THE FUTURE OF TRAVEL :: Blog Post 2

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Emirates has begun conducting on-site rapid COVID-19 tests for passengers.

Passengers on a flight to Tunisia were all tested for COVID-19 before departing from Dubai. The airline is the first airline to conduct on-site rapid COVID-19 tests for passengers.

The quick blood test was conducted by the Dubai Health Authority (DHA) and results were available within ten minutes. This test was conveniently done at the Group Check-in area of Dubai International Airport Terminal 3.

Read full article here

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Ryanair boss predicts “massive discounting” post coronavirus

Ryanair’s CEO Michael O’Leary is predicting an airline price war when global travel restrictions are lifted, which traditional airlines may struggle to keep up with.

O’Leary told Reuters that “When this thing is over there is going to be such massive discounting going on that there will be a large spike upward in travel and tourism for a period of time”.

O’Leary also predicted “a bumper year in terms of earnings” in 2021, with low fares offset by low oil prices, and “much more incentives at airports for growth”.

Read full article here. 

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Coronavirus: How will airlines get flying again?

Aviation is the most global of global industries. It employs millions of people, underpins the livelihoods of tens of millions more, and acts as part of the central nervous system of international business and leisure.

Yet now vast parts of the network have been shut down as a result of the coronavirus pandemic. The number of daily flights has fallen by 80% since the start of the year, and in some regions nearly all passenger traffic has been suspended.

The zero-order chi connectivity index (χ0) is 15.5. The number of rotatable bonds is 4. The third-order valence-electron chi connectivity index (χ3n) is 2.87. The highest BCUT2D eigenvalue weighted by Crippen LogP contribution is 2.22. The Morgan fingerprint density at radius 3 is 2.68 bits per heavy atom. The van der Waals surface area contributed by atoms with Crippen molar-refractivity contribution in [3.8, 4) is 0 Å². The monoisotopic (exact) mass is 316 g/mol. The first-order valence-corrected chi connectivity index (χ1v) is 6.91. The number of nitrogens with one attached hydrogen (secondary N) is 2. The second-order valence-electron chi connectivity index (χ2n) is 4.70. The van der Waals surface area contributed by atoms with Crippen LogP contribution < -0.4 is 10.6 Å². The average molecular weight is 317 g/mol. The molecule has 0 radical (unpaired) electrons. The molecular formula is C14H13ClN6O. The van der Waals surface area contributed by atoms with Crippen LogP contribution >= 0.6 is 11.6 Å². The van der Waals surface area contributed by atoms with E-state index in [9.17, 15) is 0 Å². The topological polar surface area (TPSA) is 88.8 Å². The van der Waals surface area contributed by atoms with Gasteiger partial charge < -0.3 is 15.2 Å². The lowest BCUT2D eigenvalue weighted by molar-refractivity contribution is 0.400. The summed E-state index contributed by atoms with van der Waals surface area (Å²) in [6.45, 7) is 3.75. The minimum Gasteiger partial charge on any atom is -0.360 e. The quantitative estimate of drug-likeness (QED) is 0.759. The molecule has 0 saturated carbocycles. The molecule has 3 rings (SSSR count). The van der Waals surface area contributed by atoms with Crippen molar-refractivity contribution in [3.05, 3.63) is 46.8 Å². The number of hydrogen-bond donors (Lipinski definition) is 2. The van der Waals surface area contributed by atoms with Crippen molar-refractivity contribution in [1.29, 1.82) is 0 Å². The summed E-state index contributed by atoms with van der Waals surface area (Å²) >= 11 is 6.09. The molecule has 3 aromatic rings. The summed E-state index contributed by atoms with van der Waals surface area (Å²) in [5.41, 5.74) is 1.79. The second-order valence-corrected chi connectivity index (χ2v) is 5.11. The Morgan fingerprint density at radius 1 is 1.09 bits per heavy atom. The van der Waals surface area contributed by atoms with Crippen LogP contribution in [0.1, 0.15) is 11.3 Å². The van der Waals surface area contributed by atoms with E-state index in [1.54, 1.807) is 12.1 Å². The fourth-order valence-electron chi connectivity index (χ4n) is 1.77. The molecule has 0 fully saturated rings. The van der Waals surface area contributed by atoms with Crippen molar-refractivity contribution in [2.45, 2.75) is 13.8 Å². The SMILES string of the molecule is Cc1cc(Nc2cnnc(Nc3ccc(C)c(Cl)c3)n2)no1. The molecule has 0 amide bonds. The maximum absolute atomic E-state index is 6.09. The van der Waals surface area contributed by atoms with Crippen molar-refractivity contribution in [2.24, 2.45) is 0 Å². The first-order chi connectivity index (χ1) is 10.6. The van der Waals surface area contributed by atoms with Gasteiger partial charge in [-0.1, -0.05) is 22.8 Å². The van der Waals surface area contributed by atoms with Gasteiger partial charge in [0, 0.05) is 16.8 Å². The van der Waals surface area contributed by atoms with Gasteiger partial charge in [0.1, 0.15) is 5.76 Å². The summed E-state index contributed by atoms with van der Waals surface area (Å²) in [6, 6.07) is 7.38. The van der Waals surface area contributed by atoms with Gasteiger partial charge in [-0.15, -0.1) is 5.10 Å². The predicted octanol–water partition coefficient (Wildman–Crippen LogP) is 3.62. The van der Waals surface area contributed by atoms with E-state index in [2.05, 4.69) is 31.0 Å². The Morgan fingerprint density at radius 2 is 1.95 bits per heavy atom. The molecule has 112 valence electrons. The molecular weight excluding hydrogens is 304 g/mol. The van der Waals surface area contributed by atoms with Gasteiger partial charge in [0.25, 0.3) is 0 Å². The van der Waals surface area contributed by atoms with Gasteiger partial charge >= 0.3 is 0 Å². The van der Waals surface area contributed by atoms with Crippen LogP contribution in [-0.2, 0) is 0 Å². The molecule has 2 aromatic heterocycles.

The industry is in survival mode, with airlines, airports and ground-handling firms all desperate to conserve their cash reserves, while their normal revenue streams have dried up.

Read full article here

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Airline that grounded most flights implementing new safety measures ahead of takeoff

What will flying look like post COVID-19?

Emirates Airlines provides clues
Airline that grounded most flights implementing new safety measures ahead of takeoff.


Traveling is sure to look different when the coronavirus pandemic subsides.

Helane Becker, an analyst with the investment bank Cowen, told Forbes it could take two to five years before airline passenger numbers return to the levels of 2019.

Even in the midst of the pandemic, there are previews of possible changes to the future of flight.

 

Read full article here

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CORONAVIRUS (COVID-19) IMPACT ON BUSINESS AVIATION

COVID-19 Restriction Trends

May 1, 2020

  • Many restrictions that were set to expire this week have been extended two weeks to mid-May. We view these 2-week extensions as a positive sign versus 4-week extensions. Mid-May is now the next major milestone we’ll be watching.
  • A number of countries have modified their restrictions to now allow for tech stops. A few of them have opened for crew rest.
  • This week our operations teams saw a marked increase in trip inquires for business and leisure flights for June—a positive sign that more flight departments are thinking about getting back to flying

 

Read full article here.

 

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